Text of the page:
We’d also made time for one more veteran-related site: the National Memorial Cemetery of the Pacific at Punchbowl. Punchbowl is the nickname of a volcanic crater, and we could see it clearly on maps. It was remarkably hard to find the cemetery, though, because of the peculiar way Honolulu highways are set up. There is something called an interstate highway here, though of course one cannot drive from Hawaii into any other state. Perhaps this explains why it was unlike any other interstate I’ve ever seen. Normally if, say, an exit is marked Punchbowl in one direction but not in the other, and therefore I miss it going west, getting off the interstate and getting back on going east is no big deal. I would expect to exit and turn.
Not in Honolulu. Here, you can see the highway, but getting back on it going the other way takes you meandering all over some neighborhood before you even see a “TO” sign again. This happened to us an amazing number of times. Our host assured us she lived only ten minutes from Pearl Harbor, but whether coming or going, we never took less than half an hour of wandering around.
In any event, we finally reached the cemetery. A number of famous veterans are buried here, including Daniel Inouye, Hawaii’s long-serving U.S. senator, and Ellison Onizuka, the first Asian-American in space who, along with his fellow astronauts and teacher Christa McAuliffe, died in the Challenger explosion on 28 January1986.
In a memorial wall lie the remains of Stanley Dunham, President Obama’s grandfather, who helped raise him.
Perhaps the most affecting gravestone, though, is that of Ernie Pyle, the World War I veteran who famously wrote dispatches from World War II, and was killed in its final months. On either side of Pyle’s grave are two of the cemetery’s many gravestones to the “Unknown” soldiers of the Korean war.
The National Memorial Cemetery of the Pacific is full of tributes from many wars, including from other countries. Some, like the one from South Vietnam, made me uncomfortable. Just the volume of memorials gave me mixed feelings, as it represented so many conflicts and so much death. It is a very peaceful place, though.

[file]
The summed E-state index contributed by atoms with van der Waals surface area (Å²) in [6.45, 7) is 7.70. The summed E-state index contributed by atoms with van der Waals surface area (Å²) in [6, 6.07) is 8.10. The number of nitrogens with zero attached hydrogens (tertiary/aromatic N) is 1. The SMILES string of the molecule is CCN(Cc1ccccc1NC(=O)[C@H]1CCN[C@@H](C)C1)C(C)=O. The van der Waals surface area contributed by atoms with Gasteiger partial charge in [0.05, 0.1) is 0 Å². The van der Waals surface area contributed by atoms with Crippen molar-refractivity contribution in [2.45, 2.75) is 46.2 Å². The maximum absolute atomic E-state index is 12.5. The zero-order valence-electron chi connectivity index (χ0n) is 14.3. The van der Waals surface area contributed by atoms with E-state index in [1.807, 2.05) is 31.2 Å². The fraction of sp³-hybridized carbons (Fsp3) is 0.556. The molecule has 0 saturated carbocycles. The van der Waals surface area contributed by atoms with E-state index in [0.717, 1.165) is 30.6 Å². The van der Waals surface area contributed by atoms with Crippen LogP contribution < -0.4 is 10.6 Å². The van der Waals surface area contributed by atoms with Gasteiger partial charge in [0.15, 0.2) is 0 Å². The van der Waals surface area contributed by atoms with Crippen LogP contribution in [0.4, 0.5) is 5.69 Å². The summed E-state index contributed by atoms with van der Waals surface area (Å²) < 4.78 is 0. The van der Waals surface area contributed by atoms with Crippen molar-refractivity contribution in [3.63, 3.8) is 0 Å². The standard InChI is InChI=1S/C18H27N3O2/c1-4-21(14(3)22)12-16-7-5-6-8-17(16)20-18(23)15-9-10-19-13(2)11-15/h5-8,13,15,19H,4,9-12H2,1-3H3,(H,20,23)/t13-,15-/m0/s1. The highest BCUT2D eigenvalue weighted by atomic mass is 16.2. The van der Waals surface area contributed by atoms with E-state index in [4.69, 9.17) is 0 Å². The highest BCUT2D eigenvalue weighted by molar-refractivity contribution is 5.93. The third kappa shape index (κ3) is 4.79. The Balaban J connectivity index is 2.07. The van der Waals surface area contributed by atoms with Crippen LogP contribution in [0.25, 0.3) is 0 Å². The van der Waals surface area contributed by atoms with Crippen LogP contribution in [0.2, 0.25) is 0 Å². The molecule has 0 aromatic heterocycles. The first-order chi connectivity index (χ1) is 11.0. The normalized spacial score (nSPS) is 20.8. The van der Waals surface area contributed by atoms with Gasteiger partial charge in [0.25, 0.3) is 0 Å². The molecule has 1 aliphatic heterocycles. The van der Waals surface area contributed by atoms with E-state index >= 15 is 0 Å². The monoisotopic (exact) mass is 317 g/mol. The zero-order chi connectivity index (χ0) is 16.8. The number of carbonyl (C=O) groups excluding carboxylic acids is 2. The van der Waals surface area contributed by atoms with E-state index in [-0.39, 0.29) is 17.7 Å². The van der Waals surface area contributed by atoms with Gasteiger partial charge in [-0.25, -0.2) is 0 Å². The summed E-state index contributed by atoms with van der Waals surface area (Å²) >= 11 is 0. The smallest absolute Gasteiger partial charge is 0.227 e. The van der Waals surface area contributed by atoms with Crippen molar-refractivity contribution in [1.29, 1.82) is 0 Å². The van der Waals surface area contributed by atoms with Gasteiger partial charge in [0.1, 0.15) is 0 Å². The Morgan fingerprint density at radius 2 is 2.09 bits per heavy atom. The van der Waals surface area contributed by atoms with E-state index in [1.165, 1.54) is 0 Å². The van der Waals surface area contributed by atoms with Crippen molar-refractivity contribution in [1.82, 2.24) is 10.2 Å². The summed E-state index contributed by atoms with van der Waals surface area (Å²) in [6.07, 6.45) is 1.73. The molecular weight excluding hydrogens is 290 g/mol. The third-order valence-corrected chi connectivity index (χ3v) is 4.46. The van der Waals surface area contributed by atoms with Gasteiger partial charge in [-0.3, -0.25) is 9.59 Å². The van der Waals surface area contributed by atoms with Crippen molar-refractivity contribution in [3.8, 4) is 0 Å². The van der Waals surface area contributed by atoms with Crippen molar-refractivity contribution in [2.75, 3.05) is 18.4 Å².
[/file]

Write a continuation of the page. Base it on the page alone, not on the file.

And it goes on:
When Barack Obama was president, he remarked that the thought of beautiful places in Hawaii was what sometimes kept him going during tough days. One of the places he mentioned always returning to was Manoa Falls. We set off to hike to these and were surprised to find few people on the trail. A "shaman" who said he lived in a picnic shelter told us we were on the right trail, so we carried on, but soon people coming in the other direction said it did not lead to the falls. I'm glad we passed on the shaman's tarot reading.
Eventually we got directions (again) to the Manoa Falls Trail. Perhaps because President Obama made it famous, I suspect it is a little more crowded than during his childhood. But we still enjoyed the views on a humid day.
Way back in the 2008 presidential campaign, Michelle Obama said that to understand her husband, you had to understand Hawaii. Now I know what she meant. Hawaii is not like other states, and not just because you can get rice with everything. I can see how a Honolulu native, who grew up here and in Indonesia, and began his career in Chicago, could see possibilities in America that others just couldn’t see.
Perhaps Hawaii is the only state from which such a vision of America could have emerged. Barack Hussein Obama is a brown man in a country that insists on black and white, a Christian with a Muslim name, with an African father but raised by his white mother and grandparents, the Dunhams. It is at once what made him appeal to so many different people, and what so frustrated others. Many people, not just Americans, want someone to be like them, someone they can understand without trying too hard. Coming all the way to Hawaii is not the simplest field trip to take in the U.S.A.
It’s worth it, though.